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EEOC sues McDonald’s franchisee accused of racial discrimination

The U.S. Equal Employment Opportunity Commission (EEOC) on December 14 sued a McDonald’s franchisee, accusing it of rejecting a class of Black applicants, as racial allegations continue to plague the Chicago-based fast-food chain.

The EEOC filed the lawsuit against Pensec, a Wisconsin-based corporation that operates nine McDonald’s fast-food restaurants in Milwaukee.

The EEOC said its Chicago District Office is responsible for handling charges of discrimination, administrative enforcement and the conduct of agency litigation in Illinois, Wisconsin, Minnesota, Iowa and North and South Dakota, with area offices in Milwaukee and Minneapolis.

According to the lawsuit, unsuccessful Black applicants at one of Pensec’s fast-food restaurants in Milwaukee were told the store manager “Don’t like n—-s” and that the store needed “Spanish people.” The EEOC said the location also had a statistically significant shortfall in the hiring of Black employees, based on 2010 census data for Milwaukee County.

The EEOC’s Chicago District Director Julianne Bowman said, “At the time EEOC began investigating the franchise’s hiring practices, the restaurant had very few Black employees. The absence of Black employees was highly unlikely the result of chance.”

“Unfortunately, race discrimination continues to be a barrier to African-Americans obtaining employment. This is the latest in a series of such challenges,” said Gregory Gochanour, EEOC’s regional attorney in Chicago.

The EEOC said the allegation against Pensec violates Title VII of the Civil Rights Act of 1964, which prohibits discrimination in the workplace based on race. The EEOC filed suit against the company in U.S. District Court for the Eastern District of Wisconsin (EEOC v. Pensec Inc. dba McDonald’s, Civil Action No. 21-cv-1409) after first attempting to reach an out of court settlement through its voluntary conciliation process.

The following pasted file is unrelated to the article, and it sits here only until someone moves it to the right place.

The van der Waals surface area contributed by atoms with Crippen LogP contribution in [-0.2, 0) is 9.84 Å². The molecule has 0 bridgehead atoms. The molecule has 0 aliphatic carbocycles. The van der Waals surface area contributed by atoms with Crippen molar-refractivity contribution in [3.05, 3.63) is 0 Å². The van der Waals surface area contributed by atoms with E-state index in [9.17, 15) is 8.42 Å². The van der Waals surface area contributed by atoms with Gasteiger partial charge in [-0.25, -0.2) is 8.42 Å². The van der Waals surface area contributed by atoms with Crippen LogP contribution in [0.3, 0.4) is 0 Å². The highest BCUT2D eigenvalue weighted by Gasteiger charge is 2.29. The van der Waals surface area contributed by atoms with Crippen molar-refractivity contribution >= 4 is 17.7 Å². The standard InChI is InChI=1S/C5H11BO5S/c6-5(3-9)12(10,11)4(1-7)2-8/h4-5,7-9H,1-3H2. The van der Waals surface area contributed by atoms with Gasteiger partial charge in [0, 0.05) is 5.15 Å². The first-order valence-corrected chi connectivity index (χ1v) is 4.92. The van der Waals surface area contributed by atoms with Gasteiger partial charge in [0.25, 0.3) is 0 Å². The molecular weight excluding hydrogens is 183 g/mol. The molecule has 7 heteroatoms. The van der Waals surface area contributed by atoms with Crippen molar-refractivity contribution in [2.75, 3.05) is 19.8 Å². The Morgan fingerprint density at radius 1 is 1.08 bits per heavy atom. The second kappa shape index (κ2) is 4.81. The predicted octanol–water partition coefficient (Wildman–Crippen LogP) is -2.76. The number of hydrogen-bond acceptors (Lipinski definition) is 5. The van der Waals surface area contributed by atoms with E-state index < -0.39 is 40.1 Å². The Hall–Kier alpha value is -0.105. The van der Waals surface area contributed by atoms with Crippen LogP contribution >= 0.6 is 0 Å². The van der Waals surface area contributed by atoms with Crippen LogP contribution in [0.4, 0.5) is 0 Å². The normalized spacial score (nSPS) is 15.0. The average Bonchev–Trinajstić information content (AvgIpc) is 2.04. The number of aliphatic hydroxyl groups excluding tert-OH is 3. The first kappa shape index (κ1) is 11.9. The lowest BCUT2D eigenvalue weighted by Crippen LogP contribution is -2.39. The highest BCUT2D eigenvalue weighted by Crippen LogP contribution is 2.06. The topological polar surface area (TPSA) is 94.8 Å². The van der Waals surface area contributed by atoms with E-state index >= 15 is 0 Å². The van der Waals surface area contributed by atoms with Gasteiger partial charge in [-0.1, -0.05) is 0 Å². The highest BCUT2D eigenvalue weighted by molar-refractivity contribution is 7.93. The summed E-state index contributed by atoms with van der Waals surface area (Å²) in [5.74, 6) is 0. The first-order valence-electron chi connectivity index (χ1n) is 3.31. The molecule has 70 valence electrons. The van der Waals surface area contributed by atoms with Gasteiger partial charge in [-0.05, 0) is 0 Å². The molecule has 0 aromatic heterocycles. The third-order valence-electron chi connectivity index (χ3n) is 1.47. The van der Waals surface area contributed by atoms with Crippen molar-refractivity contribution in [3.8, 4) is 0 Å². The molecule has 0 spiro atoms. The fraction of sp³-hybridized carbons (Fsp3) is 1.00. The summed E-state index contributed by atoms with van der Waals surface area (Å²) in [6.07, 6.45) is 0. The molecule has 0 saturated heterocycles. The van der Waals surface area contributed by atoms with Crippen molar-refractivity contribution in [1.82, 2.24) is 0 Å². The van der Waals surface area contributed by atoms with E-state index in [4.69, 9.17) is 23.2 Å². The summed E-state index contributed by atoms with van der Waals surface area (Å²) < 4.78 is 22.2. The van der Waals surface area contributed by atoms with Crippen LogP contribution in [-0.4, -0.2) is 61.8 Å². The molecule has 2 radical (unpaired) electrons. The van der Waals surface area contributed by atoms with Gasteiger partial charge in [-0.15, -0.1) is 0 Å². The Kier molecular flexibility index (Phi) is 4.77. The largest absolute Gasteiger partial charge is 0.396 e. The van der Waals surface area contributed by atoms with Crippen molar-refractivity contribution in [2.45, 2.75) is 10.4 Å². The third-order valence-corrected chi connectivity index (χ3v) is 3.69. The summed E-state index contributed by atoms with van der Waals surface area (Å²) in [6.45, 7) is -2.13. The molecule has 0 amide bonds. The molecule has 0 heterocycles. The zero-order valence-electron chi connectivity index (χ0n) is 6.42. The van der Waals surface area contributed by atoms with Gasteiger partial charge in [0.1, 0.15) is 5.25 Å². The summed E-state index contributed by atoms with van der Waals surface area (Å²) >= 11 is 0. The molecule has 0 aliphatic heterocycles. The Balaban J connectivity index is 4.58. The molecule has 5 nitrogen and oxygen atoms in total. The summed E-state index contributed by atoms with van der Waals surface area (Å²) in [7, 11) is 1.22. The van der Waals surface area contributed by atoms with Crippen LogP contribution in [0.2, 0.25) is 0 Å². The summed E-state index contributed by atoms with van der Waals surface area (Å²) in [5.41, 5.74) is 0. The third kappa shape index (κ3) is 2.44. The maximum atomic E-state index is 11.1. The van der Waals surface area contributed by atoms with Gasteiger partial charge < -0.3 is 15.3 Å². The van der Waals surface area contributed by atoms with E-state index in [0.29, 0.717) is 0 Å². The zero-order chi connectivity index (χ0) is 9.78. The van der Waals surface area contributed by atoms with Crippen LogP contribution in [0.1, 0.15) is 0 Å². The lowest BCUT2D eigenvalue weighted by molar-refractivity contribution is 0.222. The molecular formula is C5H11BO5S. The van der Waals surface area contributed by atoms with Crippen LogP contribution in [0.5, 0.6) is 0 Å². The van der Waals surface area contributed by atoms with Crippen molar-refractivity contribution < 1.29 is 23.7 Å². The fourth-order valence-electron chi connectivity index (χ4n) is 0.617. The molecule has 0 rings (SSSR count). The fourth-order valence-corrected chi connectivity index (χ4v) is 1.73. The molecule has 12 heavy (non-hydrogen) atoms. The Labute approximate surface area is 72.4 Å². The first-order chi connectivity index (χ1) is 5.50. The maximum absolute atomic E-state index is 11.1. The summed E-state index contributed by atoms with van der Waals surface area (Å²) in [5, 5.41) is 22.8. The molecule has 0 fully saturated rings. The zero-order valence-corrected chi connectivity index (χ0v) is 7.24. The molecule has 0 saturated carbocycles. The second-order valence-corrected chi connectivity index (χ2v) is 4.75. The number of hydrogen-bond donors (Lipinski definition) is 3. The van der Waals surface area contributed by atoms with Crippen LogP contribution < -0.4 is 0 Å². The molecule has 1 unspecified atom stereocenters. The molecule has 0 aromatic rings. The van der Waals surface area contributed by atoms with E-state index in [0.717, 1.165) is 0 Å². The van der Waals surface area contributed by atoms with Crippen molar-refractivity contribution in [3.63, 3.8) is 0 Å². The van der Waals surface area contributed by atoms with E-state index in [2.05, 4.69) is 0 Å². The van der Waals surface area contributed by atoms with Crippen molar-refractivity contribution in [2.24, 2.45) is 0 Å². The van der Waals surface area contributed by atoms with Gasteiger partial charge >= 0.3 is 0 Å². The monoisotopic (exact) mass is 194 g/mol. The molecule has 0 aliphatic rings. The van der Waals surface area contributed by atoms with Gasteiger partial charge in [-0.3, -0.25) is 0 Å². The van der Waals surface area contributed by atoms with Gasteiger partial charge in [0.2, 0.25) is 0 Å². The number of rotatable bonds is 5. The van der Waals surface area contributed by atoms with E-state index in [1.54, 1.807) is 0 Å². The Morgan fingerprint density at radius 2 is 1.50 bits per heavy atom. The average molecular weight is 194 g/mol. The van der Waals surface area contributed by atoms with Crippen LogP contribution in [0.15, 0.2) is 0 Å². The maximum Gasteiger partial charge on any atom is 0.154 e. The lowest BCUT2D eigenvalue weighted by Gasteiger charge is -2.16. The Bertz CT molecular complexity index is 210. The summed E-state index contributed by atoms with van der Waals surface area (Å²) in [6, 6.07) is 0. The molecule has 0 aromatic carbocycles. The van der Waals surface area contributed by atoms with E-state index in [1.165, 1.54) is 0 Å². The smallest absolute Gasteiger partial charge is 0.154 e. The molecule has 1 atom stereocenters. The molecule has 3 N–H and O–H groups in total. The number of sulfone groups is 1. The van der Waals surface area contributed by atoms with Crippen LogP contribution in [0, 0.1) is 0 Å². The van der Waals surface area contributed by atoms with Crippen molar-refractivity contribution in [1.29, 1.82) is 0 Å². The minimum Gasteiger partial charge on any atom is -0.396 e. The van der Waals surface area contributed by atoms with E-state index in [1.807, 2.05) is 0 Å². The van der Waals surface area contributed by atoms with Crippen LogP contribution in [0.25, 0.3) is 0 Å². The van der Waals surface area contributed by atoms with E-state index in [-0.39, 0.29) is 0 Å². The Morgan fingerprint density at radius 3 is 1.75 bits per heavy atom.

In its lawsuit, the EEOC seeks back pay, compensatory damages, and punitive damages for Black applicants, as well as injunctive relief intended to prevent further alleged discrimination by Pensec.

The EEOC is looking for individuals who know about Pensec’s hiring practices or who believe they were not hired by the company at the West Washington location because of their race or national origin. They urge individuals to contact the EEOC at 414-662-3684.

The McDonald’s Corporation faces a class-action lawsuit that has grown to 77 plaintiffs after 52 Black McDonald’s franchise owners in Chicago sued the fast-food chain in 2020.

The lawsuit alleges that McDonald’s steered Black franchisees toward certain neighborhoods where sales are lower while costs are higher, leaving them with less money and yet higher scrutiny from corporate headquarters. The franchisees, who ran a total of more than 200 restaurants in the past decade, are seeking up to $1 billion in damages.

In 2020, two senior McDonald’s executives sued the company for racial discrimination. Under former CEO Steve Easterbrook, the suit alleges the chain “became overtly hostile to African Americans in both words and deeds.”

The lawsuit also claims that as a result of that discrimination, McDonald’s fired and demoted Black leadership, pushed out Black franchisees and lost African American customers.

Earlier this month, SOC Investment Group, an adviser to union pension funds, urged McDonald’s in a shareholder’s proposal that it should have an independent firm conduct a civil rights audit to help determine whether its current policies are creating social and economic inequality among its franchisees and employees.

The SOC Investment Group says the restaurant chain should oversee a third-party audit that takes input from franchisees, corporate employees, suppliers and customers.

Earlier this month, a federal judge threw out a $10 billion lawsuit against McDonald’s Corporation by the media entrepreneur Byron Allen, who accused the fast-food chain of racial discrimination for not advertising with Black-owned media.

According to Allen’s complaint, McDonald’s refused to advertise with lifestyle channels owned by his Entertainment Studios Networks since their 2009 launch, or with The Weather Channel since Allen bought its parent Weather Group in 2018.

U.S. District Judge Fernando Olguin in Los Angeles ruled that Allen did not offer enough factual evidence to show that McDonald’s “intentionally and purposefully discriminated against them.”

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